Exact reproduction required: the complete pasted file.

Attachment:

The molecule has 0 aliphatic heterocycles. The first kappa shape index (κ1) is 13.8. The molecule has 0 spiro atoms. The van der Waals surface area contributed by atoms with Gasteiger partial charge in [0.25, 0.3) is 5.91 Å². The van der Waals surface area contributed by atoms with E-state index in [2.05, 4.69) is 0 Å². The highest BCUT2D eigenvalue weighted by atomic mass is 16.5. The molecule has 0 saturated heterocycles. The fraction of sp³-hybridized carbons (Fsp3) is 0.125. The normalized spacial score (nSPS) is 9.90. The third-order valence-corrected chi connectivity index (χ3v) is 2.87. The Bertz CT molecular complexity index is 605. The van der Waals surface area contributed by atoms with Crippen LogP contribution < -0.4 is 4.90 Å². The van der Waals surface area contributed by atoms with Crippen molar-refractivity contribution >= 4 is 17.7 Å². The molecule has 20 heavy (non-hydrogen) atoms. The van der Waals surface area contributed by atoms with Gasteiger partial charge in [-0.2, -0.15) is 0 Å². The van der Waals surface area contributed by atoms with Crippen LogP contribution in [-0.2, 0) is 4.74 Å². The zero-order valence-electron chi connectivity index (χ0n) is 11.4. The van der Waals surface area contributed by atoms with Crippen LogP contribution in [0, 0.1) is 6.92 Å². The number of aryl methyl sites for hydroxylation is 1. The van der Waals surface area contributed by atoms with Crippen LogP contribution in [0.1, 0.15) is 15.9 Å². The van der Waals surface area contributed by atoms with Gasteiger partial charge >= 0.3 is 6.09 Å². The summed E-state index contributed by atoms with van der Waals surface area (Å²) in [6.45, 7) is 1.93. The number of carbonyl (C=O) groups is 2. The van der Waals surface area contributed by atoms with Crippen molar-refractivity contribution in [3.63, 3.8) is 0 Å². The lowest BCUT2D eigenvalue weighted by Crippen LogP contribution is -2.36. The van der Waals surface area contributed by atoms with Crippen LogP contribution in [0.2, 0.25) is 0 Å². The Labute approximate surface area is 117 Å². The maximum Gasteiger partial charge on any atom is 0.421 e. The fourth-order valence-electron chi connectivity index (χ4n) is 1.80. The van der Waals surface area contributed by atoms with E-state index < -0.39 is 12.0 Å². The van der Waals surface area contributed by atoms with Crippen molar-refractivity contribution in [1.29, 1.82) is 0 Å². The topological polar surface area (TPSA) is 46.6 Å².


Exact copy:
The molecule has 0 aliphatic heterocycles. The first kappa shape index (κ1) is 13.8. The molecule has 0 spiro atoms. The van der Waals surface area contributed by atoms with Gasteiger partial charge in [0.25, 0.3) is 5.91 Å². The van der Waals surface area contributed by atoms with E-state index in [2.05, 4.69) is 0 Å². The highest BCUT2D eigenvalue weighted by atomic mass is 16.5. The molecule has 0 saturated heterocycles. The fraction of sp³-hybridized carbons (Fsp3) is 0.125. The normalized spacial score (nSPS) is 9.90. The third-order valence-corrected chi connectivity index (χ3v) is 2.87. The Bertz CT molecular complexity index is 605. The van der Waals surface area contributed by atoms with Crippen LogP contribution < -0.4 is 4.90 Å². The van der Waals surface area contributed by atoms with Crippen molar-refractivity contribution >= 4 is 17.7 Å². The molecule has 20 heavy (non-hydrogen) atoms. The van der Waals surface area contributed by atoms with Gasteiger partial charge in [-0.2, -0.15) is 0 Å². The van der Waals surface area contributed by atoms with Crippen LogP contribution in [-0.2, 0) is 4.74 Å². The zero-order valence-electron chi connectivity index (χ0n) is 11.4. The van der Waals surface area contributed by atoms with Crippen LogP contribution in [0, 0.1) is 6.92 Å². The number of aryl methyl sites for hydroxylation is 1. The van der Waals surface area contributed by atoms with Crippen LogP contribution in [0.1, 0.15) is 15.9 Å². The van der Waals surface area contributed by atoms with Gasteiger partial charge >= 0.3 is 6.09 Å². The summed E-state index contributed by atoms with van der Waals surface area (Å²) in [6.45, 7) is 1.93. The number of carbonyl (C=O) groups is 2. The van der Waals surface area contributed by atoms with Crippen molar-refractivity contribution in [3.63, 3.8) is 0 Å². The lowest BCUT2D eigenvalue weighted by Crippen LogP contribution is -2.36. The van der Waals surface area contributed by atoms with Crippen LogP contribution in [0.2, 0.25) is 0 Å². The Labute approximate surface area is 117 Å². The maximum Gasteiger partial charge on any atom is 0.421 e. The fourth-order valence-electron chi connectivity index (χ4n) is 1.80. The van der Waals surface area contributed by atoms with E-state index < -0.39 is 12.0 Å². The van der Waals surface area contributed by atoms with Crippen molar-refractivity contribution in [1.29, 1.82) is 0 Å². The topological polar surface area (TPSA) is 46.6 Å².